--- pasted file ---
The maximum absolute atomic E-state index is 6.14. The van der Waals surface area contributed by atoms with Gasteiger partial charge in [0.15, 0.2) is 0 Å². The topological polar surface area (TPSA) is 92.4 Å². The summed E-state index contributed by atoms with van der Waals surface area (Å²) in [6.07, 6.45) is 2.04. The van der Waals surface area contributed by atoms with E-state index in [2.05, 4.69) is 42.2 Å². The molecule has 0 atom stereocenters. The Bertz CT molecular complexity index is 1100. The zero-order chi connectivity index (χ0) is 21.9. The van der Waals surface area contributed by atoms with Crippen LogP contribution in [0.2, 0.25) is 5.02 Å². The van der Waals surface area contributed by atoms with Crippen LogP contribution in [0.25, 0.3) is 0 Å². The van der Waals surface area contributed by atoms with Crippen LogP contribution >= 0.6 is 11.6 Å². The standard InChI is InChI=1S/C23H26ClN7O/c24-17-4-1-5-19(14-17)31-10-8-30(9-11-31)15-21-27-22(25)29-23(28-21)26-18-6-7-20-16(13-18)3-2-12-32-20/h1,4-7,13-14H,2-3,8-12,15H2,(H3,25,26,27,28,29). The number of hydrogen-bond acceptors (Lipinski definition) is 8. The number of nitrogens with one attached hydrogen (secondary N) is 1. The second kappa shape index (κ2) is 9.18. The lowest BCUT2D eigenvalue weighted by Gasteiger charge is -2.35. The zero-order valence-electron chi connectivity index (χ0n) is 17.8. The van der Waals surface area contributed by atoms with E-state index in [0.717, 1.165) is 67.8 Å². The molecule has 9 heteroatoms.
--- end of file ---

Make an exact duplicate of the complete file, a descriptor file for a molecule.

The maximum absolute atomic E-state index is 6.14. The van der Waals surface area contributed by atoms with Gasteiger partial charge in [0.15, 0.2) is 0 Å². The topological polar surface area (TPSA) is 92.4 Å². The summed E-state index contributed by atoms with van der Waals surface area (Å²) in [6.07, 6.45) is 2.04. The van der Waals surface area contributed by atoms with E-state index in [2.05, 4.69) is 42.2 Å². The molecule has 0 atom stereocenters. The Bertz CT molecular complexity index is 1100. The zero-order chi connectivity index (χ0) is 21.9. The van der Waals surface area contributed by atoms with Crippen LogP contribution in [0.2, 0.25) is 5.02 Å². The van der Waals surface area contributed by atoms with Crippen LogP contribution in [0.25, 0.3) is 0 Å². The van der Waals surface area contributed by atoms with Crippen LogP contribution >= 0.6 is 11.6 Å². The standard InChI is InChI=1S/C23H26ClN7O/c24-17-4-1-5-19(14-17)31-10-8-30(9-11-31)15-21-27-22(25)29-23(28-21)26-18-6-7-20-16(13-18)3-2-12-32-20/h1,4-7,13-14H,2-3,8-12,15H2,(H3,25,26,27,28,29). The number of hydrogen-bond acceptors (Lipinski definition) is 8. The number of nitrogens with one attached hydrogen (secondary N) is 1. The second kappa shape index (κ2) is 9.18. The lowest BCUT2D eigenvalue weighted by Gasteiger charge is -2.35. The zero-order valence-electron chi connectivity index (χ0n) is 17.8. The van der Waals surface area contributed by atoms with E-state index in [0.717, 1.165) is 67.8 Å². The molecule has 9 heteroatoms.